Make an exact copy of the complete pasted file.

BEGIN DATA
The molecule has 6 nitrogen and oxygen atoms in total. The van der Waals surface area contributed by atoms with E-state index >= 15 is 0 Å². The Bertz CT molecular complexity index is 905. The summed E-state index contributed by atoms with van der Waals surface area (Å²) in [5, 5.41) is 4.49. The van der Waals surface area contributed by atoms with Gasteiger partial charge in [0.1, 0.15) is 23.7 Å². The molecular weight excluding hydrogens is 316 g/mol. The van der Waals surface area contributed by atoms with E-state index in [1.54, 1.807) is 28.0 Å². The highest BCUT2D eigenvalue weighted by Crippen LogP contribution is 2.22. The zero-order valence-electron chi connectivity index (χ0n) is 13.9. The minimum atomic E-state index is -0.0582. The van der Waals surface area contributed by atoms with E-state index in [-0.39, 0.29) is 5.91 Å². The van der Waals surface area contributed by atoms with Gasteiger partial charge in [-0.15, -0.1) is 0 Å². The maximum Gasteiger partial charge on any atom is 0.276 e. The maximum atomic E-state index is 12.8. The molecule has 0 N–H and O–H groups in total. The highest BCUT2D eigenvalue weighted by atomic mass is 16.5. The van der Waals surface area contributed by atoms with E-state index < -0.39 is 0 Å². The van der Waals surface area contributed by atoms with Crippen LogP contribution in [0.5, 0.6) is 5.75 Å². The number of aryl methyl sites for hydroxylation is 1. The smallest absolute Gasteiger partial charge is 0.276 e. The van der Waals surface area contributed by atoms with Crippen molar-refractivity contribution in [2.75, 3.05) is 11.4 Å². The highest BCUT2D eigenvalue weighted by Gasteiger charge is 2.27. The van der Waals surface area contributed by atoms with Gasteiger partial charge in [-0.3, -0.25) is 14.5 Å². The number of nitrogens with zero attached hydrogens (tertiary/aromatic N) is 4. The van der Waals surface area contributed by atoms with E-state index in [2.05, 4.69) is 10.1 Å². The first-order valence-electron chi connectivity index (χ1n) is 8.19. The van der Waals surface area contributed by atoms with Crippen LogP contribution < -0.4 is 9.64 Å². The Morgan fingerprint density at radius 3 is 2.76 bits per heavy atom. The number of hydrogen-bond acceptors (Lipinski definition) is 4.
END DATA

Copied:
The molecule has 6 nitrogen and oxygen atoms in total. The van der Waals surface area contributed by atoms with E-state index >= 15 is 0 Å². The Bertz CT molecular complexity index is 905. The summed E-state index contributed by atoms with van der Waals surface area (Å²) in [5, 5.41) is 4.49. The van der Waals surface area contributed by atoms with Gasteiger partial charge in [0.1, 0.15) is 23.7 Å². The molecular weight excluding hydrogens is 316 g/mol. The van der Waals surface area contributed by atoms with E-state index in [1.54, 1.807) is 28.0 Å². The highest BCUT2D eigenvalue weighted by Crippen LogP contribution is 2.22. The zero-order valence-electron chi connectivity index (χ0n) is 13.9. The minimum atomic E-state index is -0.0582. The van der Waals surface area contributed by atoms with E-state index in [-0.39, 0.29) is 5.91 Å². The van der Waals surface area contributed by atoms with Gasteiger partial charge in [-0.15, -0.1) is 0 Å². The maximum Gasteiger partial charge on any atom is 0.276 e. The maximum atomic E-state index is 12.8. The molecule has 0 N–H and O–H groups in total. The highest BCUT2D eigenvalue weighted by atomic mass is 16.5. The van der Waals surface area contributed by atoms with E-state index < -0.39 is 0 Å². The van der Waals surface area contributed by atoms with Crippen LogP contribution in [0.5, 0.6) is 5.75 Å². The number of aryl methyl sites for hydroxylation is 1. The smallest absolute Gasteiger partial charge is 0.276 e. The van der Waals surface area contributed by atoms with Crippen molar-refractivity contribution in [2.75, 3.05) is 11.4 Å². The highest BCUT2D eigenvalue weighted by Gasteiger charge is 2.27. The van der Waals surface area contributed by atoms with Gasteiger partial charge in [-0.3, -0.25) is 14.5 Å². The number of nitrogens with zero attached hydrogens (tertiary/aromatic N) is 4. The van der Waals surface area contributed by atoms with E-state index in [2.05, 4.69) is 10.1 Å². The first-order valence-electron chi connectivity index (χ1n) is 8.19. The van der Waals surface area contributed by atoms with Crippen LogP contribution < -0.4 is 9.64 Å². The Morgan fingerprint density at radius 3 is 2.76 bits per heavy atom. The number of hydrogen-bond acceptors (Lipinski definition) is 4.